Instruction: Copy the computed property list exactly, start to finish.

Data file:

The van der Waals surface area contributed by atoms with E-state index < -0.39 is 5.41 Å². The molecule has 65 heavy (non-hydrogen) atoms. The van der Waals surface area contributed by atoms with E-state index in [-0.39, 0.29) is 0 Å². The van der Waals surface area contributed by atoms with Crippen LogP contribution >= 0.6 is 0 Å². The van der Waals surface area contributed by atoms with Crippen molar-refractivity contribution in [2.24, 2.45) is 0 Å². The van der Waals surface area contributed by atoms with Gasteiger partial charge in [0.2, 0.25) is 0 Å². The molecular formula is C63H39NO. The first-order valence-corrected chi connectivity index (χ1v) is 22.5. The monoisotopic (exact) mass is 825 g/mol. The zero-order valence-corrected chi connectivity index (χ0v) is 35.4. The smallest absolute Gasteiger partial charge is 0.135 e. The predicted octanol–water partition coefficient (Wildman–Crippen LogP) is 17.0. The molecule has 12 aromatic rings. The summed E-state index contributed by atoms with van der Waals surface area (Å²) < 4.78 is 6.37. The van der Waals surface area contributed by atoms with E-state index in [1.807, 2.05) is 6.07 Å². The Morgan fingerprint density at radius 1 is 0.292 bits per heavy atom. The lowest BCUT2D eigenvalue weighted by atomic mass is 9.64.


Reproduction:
The van der Waals surface area contributed by atoms with E-state index < -0.39 is 5.41 Å². The molecule has 65 heavy (non-hydrogen) atoms. The van der Waals surface area contributed by atoms with E-state index in [-0.39, 0.29) is 0 Å². The van der Waals surface area contributed by atoms with Crippen LogP contribution >= 0.6 is 0 Å². The van der Waals surface area contributed by atoms with Crippen molar-refractivity contribution in [2.24, 2.45) is 0 Å². The van der Waals surface area contributed by atoms with Gasteiger partial charge in [0.2, 0.25) is 0 Å². The molecular formula is C63H39NO. The first-order valence-corrected chi connectivity index (χ1v) is 22.5. The monoisotopic (exact) mass is 825 g/mol. The zero-order valence-corrected chi connectivity index (χ0v) is 35.4. The smallest absolute Gasteiger partial charge is 0.135 e. The predicted octanol–water partition coefficient (Wildman–Crippen LogP) is 17.0. The molecule has 12 aromatic rings. The summed E-state index contributed by atoms with van der Waals surface area (Å²) < 4.78 is 6.37. The van der Waals surface area contributed by atoms with E-state index in [1.807, 2.05) is 6.07 Å². The Morgan fingerprint density at radius 1 is 0.292 bits per heavy atom. The lowest BCUT2D eigenvalue weighted by atomic mass is 9.64.